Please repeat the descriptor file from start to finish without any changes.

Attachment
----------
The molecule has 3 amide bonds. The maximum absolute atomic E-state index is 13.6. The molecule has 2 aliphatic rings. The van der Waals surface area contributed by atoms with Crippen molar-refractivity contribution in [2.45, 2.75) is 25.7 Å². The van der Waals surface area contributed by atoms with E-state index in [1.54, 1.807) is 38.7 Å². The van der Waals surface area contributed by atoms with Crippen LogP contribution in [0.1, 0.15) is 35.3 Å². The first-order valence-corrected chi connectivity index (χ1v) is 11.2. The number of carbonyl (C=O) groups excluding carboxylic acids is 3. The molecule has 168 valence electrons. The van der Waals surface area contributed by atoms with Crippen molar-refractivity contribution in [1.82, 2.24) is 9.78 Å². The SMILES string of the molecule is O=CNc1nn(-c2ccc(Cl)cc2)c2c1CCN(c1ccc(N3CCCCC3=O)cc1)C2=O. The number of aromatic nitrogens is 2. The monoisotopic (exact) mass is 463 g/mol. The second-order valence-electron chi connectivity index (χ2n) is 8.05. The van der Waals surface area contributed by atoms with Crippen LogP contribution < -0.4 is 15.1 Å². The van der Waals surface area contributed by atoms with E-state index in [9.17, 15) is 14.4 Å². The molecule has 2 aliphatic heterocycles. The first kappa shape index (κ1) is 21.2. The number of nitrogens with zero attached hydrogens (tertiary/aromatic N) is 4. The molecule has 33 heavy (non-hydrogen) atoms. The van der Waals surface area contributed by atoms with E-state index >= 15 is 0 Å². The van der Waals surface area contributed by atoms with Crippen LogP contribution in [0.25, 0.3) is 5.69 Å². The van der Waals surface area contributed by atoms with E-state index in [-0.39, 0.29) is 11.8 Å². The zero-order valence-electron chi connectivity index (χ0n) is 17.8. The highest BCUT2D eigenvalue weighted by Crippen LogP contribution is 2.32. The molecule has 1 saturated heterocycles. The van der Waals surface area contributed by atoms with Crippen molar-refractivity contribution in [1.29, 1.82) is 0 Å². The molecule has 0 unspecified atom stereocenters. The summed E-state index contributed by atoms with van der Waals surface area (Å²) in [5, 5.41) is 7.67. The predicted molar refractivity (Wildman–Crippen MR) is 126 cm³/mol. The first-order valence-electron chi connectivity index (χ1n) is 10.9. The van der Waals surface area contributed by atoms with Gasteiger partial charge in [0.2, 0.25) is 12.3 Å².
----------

The molecule has 3 amide bonds. The maximum absolute atomic E-state index is 13.6. The molecule has 2 aliphatic rings. The van der Waals surface area contributed by atoms with Crippen molar-refractivity contribution in [2.45, 2.75) is 25.7 Å². The van der Waals surface area contributed by atoms with E-state index in [1.54, 1.807) is 38.7 Å². The van der Waals surface area contributed by atoms with Crippen LogP contribution in [0.1, 0.15) is 35.3 Å². The first-order valence-corrected chi connectivity index (χ1v) is 11.2. The number of carbonyl (C=O) groups excluding carboxylic acids is 3. The molecule has 168 valence electrons. The van der Waals surface area contributed by atoms with Crippen molar-refractivity contribution in [1.82, 2.24) is 9.78 Å². The SMILES string of the molecule is O=CNc1nn(-c2ccc(Cl)cc2)c2c1CCN(c1ccc(N3CCCCC3=O)cc1)C2=O. The number of aromatic nitrogens is 2. The monoisotopic (exact) mass is 463 g/mol. The second-order valence-electron chi connectivity index (χ2n) is 8.05. The van der Waals surface area contributed by atoms with Crippen LogP contribution < -0.4 is 15.1 Å². The van der Waals surface area contributed by atoms with E-state index in [9.17, 15) is 14.4 Å². The molecule has 2 aliphatic heterocycles. The first kappa shape index (κ1) is 21.2. The number of nitrogens with zero attached hydrogens (tertiary/aromatic N) is 4. The molecule has 33 heavy (non-hydrogen) atoms. The van der Waals surface area contributed by atoms with E-state index >= 15 is 0 Å². The van der Waals surface area contributed by atoms with Crippen LogP contribution in [0.25, 0.3) is 5.69 Å². The van der Waals surface area contributed by atoms with E-state index in [-0.39, 0.29) is 11.8 Å². The zero-order valence-electron chi connectivity index (χ0n) is 17.8. The highest BCUT2D eigenvalue weighted by Crippen LogP contribution is 2.32. The molecule has 1 saturated heterocycles. The van der Waals surface area contributed by atoms with Crippen molar-refractivity contribution in [1.29, 1.82) is 0 Å². The molecule has 0 unspecified atom stereocenters. The summed E-state index contributed by atoms with van der Waals surface area (Å²) in [5, 5.41) is 7.67. The predicted molar refractivity (Wildman–Crippen MR) is 126 cm³/mol. The first-order valence-electron chi connectivity index (χ1n) is 10.9. The van der Waals surface area contributed by atoms with Gasteiger partial charge in [0.2, 0.25) is 12.3 Å².